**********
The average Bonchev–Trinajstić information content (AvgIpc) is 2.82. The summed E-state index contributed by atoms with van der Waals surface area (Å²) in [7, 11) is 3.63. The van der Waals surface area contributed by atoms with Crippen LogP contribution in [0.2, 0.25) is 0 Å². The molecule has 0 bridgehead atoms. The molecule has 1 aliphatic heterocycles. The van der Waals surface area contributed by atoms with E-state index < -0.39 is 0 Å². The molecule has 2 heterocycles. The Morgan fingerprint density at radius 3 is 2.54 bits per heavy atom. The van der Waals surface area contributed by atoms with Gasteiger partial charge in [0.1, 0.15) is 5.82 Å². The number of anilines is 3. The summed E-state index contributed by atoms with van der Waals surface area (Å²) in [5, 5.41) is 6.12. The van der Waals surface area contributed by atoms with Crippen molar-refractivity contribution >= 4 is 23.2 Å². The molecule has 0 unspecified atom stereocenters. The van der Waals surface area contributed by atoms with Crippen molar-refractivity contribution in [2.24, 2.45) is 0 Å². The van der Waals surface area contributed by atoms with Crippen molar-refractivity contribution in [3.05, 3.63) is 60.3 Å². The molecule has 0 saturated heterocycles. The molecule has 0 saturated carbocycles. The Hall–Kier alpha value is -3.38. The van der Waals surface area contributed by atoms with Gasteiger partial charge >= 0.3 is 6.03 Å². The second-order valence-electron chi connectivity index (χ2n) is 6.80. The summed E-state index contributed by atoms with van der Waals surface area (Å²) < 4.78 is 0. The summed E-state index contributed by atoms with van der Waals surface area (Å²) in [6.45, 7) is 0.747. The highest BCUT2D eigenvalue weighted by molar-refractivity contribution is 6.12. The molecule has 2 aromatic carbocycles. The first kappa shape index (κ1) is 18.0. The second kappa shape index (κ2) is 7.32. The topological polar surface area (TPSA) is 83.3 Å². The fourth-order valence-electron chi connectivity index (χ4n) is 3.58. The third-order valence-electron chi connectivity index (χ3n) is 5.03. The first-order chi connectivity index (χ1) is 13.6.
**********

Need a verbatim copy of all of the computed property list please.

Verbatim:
The average Bonchev–Trinajstić information content (AvgIpc) is 2.82. The summed E-state index contributed by atoms with van der Waals surface area (Å²) in [7, 11) is 3.63. The van der Waals surface area contributed by atoms with Crippen LogP contribution in [0.2, 0.25) is 0 Å². The molecule has 0 bridgehead atoms. The molecule has 1 aliphatic heterocycles. The van der Waals surface area contributed by atoms with E-state index < -0.39 is 0 Å². The molecule has 2 heterocycles. The Morgan fingerprint density at radius 3 is 2.54 bits per heavy atom. The van der Waals surface area contributed by atoms with Gasteiger partial charge in [0.1, 0.15) is 5.82 Å². The number of anilines is 3. The summed E-state index contributed by atoms with van der Waals surface area (Å²) in [5, 5.41) is 6.12. The van der Waals surface area contributed by atoms with Crippen molar-refractivity contribution >= 4 is 23.2 Å². The molecule has 0 unspecified atom stereocenters. The van der Waals surface area contributed by atoms with Crippen molar-refractivity contribution in [2.24, 2.45) is 0 Å². The van der Waals surface area contributed by atoms with Crippen molar-refractivity contribution in [3.05, 3.63) is 60.3 Å². The molecule has 0 saturated heterocycles. The molecule has 0 saturated carbocycles. The Hall–Kier alpha value is -3.38. The van der Waals surface area contributed by atoms with Gasteiger partial charge >= 0.3 is 6.03 Å². The second-order valence-electron chi connectivity index (χ2n) is 6.80. The summed E-state index contributed by atoms with van der Waals surface area (Å²) < 4.78 is 0. The summed E-state index contributed by atoms with van der Waals surface area (Å²) in [6.45, 7) is 0.747. The highest BCUT2D eigenvalue weighted by molar-refractivity contribution is 6.12. The molecule has 2 aromatic carbocycles. The first kappa shape index (κ1) is 18.0. The second kappa shape index (κ2) is 7.32. The topological polar surface area (TPSA) is 83.3 Å². The fourth-order valence-electron chi connectivity index (χ4n) is 3.58. The third-order valence-electron chi connectivity index (χ3n) is 5.03. The first-order chi connectivity index (χ1) is 13.6.